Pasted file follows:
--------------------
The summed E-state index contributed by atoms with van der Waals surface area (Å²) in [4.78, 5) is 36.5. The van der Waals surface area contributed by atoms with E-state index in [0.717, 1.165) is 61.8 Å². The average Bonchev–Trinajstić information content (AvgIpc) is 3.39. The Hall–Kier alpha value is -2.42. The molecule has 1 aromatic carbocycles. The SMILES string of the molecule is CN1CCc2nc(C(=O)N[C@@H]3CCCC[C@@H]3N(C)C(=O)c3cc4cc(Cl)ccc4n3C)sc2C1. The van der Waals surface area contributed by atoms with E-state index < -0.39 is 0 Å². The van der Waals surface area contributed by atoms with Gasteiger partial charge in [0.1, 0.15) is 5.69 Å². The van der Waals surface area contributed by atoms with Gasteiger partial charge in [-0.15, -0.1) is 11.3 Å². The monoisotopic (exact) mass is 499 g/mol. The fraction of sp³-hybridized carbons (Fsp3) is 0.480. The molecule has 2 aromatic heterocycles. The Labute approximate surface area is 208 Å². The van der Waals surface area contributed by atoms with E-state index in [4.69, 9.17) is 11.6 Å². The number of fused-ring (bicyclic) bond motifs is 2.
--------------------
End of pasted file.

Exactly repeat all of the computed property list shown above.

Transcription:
The summed E-state index contributed by atoms with van der Waals surface area (Å²) in [4.78, 5) is 36.5. The van der Waals surface area contributed by atoms with E-state index in [0.717, 1.165) is 61.8 Å². The average Bonchev–Trinajstić information content (AvgIpc) is 3.39. The Hall–Kier alpha value is -2.42. The molecule has 1 aromatic carbocycles. The SMILES string of the molecule is CN1CCc2nc(C(=O)N[C@@H]3CCCC[C@@H]3N(C)C(=O)c3cc4cc(Cl)ccc4n3C)sc2C1. The van der Waals surface area contributed by atoms with E-state index < -0.39 is 0 Å². The van der Waals surface area contributed by atoms with Gasteiger partial charge in [0.1, 0.15) is 5.69 Å². The van der Waals surface area contributed by atoms with Gasteiger partial charge in [-0.15, -0.1) is 11.3 Å². The monoisotopic (exact) mass is 499 g/mol. The fraction of sp³-hybridized carbons (Fsp3) is 0.480. The molecule has 2 aromatic heterocycles. The Labute approximate surface area is 208 Å². The van der Waals surface area contributed by atoms with E-state index in [4.69, 9.17) is 11.6 Å². The number of fused-ring (bicyclic) bond motifs is 2.